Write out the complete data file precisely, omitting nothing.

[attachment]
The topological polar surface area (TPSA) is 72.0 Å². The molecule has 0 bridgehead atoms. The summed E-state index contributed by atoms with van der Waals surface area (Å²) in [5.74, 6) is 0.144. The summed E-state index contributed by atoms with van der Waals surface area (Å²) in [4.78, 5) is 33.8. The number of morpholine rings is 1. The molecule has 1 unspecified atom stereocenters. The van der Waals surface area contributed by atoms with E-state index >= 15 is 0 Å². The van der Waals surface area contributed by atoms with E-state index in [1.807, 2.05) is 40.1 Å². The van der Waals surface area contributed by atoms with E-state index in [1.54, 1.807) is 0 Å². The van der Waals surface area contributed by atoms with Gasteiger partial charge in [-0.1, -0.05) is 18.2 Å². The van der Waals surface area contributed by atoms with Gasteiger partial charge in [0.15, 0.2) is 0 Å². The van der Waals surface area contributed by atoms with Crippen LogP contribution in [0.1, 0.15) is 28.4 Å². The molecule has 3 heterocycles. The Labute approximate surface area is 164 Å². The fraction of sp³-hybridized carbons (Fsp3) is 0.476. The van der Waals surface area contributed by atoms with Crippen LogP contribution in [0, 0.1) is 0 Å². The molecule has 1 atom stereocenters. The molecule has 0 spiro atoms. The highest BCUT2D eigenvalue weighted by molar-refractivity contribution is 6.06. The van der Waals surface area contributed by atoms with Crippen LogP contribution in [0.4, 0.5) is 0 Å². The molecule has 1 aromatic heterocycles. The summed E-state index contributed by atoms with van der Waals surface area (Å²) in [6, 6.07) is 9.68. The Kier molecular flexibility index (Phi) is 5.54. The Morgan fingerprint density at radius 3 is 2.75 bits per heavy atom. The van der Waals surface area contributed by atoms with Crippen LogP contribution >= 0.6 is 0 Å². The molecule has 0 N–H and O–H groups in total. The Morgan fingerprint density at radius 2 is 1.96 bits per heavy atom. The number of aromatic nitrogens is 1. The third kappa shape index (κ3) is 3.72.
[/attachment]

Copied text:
The topological polar surface area (TPSA) is 72.0 Å². The molecule has 0 bridgehead atoms. The summed E-state index contributed by atoms with van der Waals surface area (Å²) in [5.74, 6) is 0.144. The summed E-state index contributed by atoms with van der Waals surface area (Å²) in [4.78, 5) is 33.8. The number of morpholine rings is 1. The molecule has 1 unspecified atom stereocenters. The van der Waals surface area contributed by atoms with E-state index >= 15 is 0 Å². The van der Waals surface area contributed by atoms with E-state index in [1.807, 2.05) is 40.1 Å². The van der Waals surface area contributed by atoms with E-state index in [1.54, 1.807) is 0 Å². The van der Waals surface area contributed by atoms with Gasteiger partial charge in [-0.1, -0.05) is 18.2 Å². The van der Waals surface area contributed by atoms with Gasteiger partial charge in [0.15, 0.2) is 0 Å². The van der Waals surface area contributed by atoms with Crippen LogP contribution in [0.1, 0.15) is 28.4 Å². The molecule has 3 heterocycles. The Labute approximate surface area is 164 Å². The fraction of sp³-hybridized carbons (Fsp3) is 0.476. The van der Waals surface area contributed by atoms with Crippen LogP contribution in [0, 0.1) is 0 Å². The molecule has 1 atom stereocenters. The molecule has 0 spiro atoms. The highest BCUT2D eigenvalue weighted by molar-refractivity contribution is 6.06. The van der Waals surface area contributed by atoms with Crippen LogP contribution in [0.4, 0.5) is 0 Å². The molecule has 1 aromatic heterocycles. The summed E-state index contributed by atoms with van der Waals surface area (Å²) in [6, 6.07) is 9.68. The Kier molecular flexibility index (Phi) is 5.54. The Morgan fingerprint density at radius 3 is 2.75 bits per heavy atom. The van der Waals surface area contributed by atoms with Crippen LogP contribution >= 0.6 is 0 Å². The molecule has 0 N–H and O–H groups in total. The Morgan fingerprint density at radius 2 is 1.96 bits per heavy atom. The number of aromatic nitrogens is 1. The third kappa shape index (κ3) is 3.72.